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Old 07-18-2013, 11:42 AM
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Selenium rectifiers

Need to buy two selenium rectifiers for a Philco 50-701 TV one is a .200a and one is a .130a
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Old 07-18-2013, 11:05 PM
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Have you looked at using modern diodes? I've heard plenty of stories about seleniums failing and stinking up the joint. I do have a handful of NOS and used seleniums but would have to check for the ratings.
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Old 07-18-2013, 11:30 PM
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Old 07-19-2013, 06:55 AM
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What type of diode would I need? Size?
Quote:
Originally Posted by bgadow View Post
Have you looked at using modern diodes? I've heard plenty of stories about seleniums failing and stinking up the joint. I do have a handful of NOS and used seleniums but would have to check for the ratings.
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Last edited by oldtvsandtoy; 07-19-2013 at 01:39 PM.
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Old 07-19-2013, 03:45 PM
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I find that the 1N4007 works for nearly all cases like this. You will also need a resistor in series with the diode, maybe 47 Ohms 2 Watts. 1N4007 diodes cost a few pennies each so buy a bunch for future use.
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Old 07-19-2013, 09:52 PM
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will that work for the .200a and .130 a?
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I find that the 1N4007 works for nearly all cases like this. You will also need a resistor in series with the diode, maybe 47 Ohms 2 Watts. 1N4007 diodes cost a few pennies each so buy a bunch for future use.
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Old 07-19-2013, 10:34 PM
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Quote:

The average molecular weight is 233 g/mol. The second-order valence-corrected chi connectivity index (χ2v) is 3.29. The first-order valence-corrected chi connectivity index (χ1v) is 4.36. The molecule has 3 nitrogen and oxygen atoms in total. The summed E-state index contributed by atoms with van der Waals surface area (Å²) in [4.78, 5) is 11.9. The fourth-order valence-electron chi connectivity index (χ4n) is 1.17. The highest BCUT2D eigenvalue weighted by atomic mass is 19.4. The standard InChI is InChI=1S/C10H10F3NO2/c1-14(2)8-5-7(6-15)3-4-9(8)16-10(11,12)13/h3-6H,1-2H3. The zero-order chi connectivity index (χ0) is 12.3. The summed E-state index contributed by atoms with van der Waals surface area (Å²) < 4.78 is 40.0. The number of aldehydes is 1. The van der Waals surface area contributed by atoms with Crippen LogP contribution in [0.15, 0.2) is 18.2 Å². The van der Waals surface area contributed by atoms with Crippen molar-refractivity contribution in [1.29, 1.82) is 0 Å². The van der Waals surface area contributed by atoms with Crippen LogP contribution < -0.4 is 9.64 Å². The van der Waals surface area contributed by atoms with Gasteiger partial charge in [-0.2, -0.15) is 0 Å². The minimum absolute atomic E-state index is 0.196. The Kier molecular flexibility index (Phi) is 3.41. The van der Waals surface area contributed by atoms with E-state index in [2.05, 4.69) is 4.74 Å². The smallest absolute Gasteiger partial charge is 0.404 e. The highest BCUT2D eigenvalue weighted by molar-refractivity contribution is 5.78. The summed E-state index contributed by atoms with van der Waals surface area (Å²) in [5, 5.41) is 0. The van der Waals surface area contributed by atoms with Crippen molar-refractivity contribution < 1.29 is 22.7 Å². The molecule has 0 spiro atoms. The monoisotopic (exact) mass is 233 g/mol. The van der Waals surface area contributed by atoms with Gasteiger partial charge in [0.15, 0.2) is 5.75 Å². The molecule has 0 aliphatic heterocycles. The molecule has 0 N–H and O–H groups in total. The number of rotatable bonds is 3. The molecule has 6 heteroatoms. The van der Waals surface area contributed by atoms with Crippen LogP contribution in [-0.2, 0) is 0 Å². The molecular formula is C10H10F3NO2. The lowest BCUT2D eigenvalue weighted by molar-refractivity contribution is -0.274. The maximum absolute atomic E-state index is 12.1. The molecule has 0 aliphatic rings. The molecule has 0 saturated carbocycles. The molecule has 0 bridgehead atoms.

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will that work for the .200a and .130 a?
1N4007 diodes can handle a full amp, so they should be more than enough to replace either of those.
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Old 07-20-2013, 02:44 AM
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one 1n4007 for one selenium rectifier , one for the other , its pretty easy to do and more reliable since the nos ones would fail after a while anyway.

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Old 07-20-2013, 11:53 AM
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Do I need a resistor in series? Would both be the same size?
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one 1n4007 for one selenium rectifier , one for the other , its pretty easy to do and more reliable since the nos ones would fail after a while anyway.

mike
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Old 07-20-2013, 04:55 PM
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A resistor is needed. See my post above.
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Old 07-25-2013, 04:10 PM
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Also not a bad idea to put a .01uF 600V film cap in parallel with the diode to reduce the increased switching noise inherent in modern diodes. It is called a snubber cap when used in this application IIRC.
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Old 09-06-2013, 08:22 AM
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We sure could use a good tutorial on replacing these. I'm diving into a Halolight that is going to need them, and I've never done it before. Even a simple diagram would work
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Old 09-06-2013, 08:42 AM
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To begin with while you have a working selenium in place, measure the voltage drop across it, the current running through it, and the shape of the rectified signal. Use the current, and voltage drop to figure out what resistor to put there..... And the scope pic of the wave after it, when you put a cap across it, compare the new picture to the old one..... Call it engineering a solution.
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Old 09-06-2013, 10:05 AM
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In this case, this set probably hasn't seen a wall receptacle since the Nixon administration, if not before that.

I have to do a full recap on it, so let's assume for the moment that I can't do that
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Old 09-06-2013, 10:17 AM
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A couple things I do, if replacing selenium with silicon, I would leave a term strip setup for a B+ dropping (and fuse for that matter if it does not have one), then use a variac and start at about 90v see how the set behaves (this is assuming its working). if everything working check the B+ at the output of the rectifier to the sams check the current and get a ballpark figure for the dropping resistor using ohms laws, prob between 50 and 200 ohms. check your line voltage and fine tune the resistor to the correct B+
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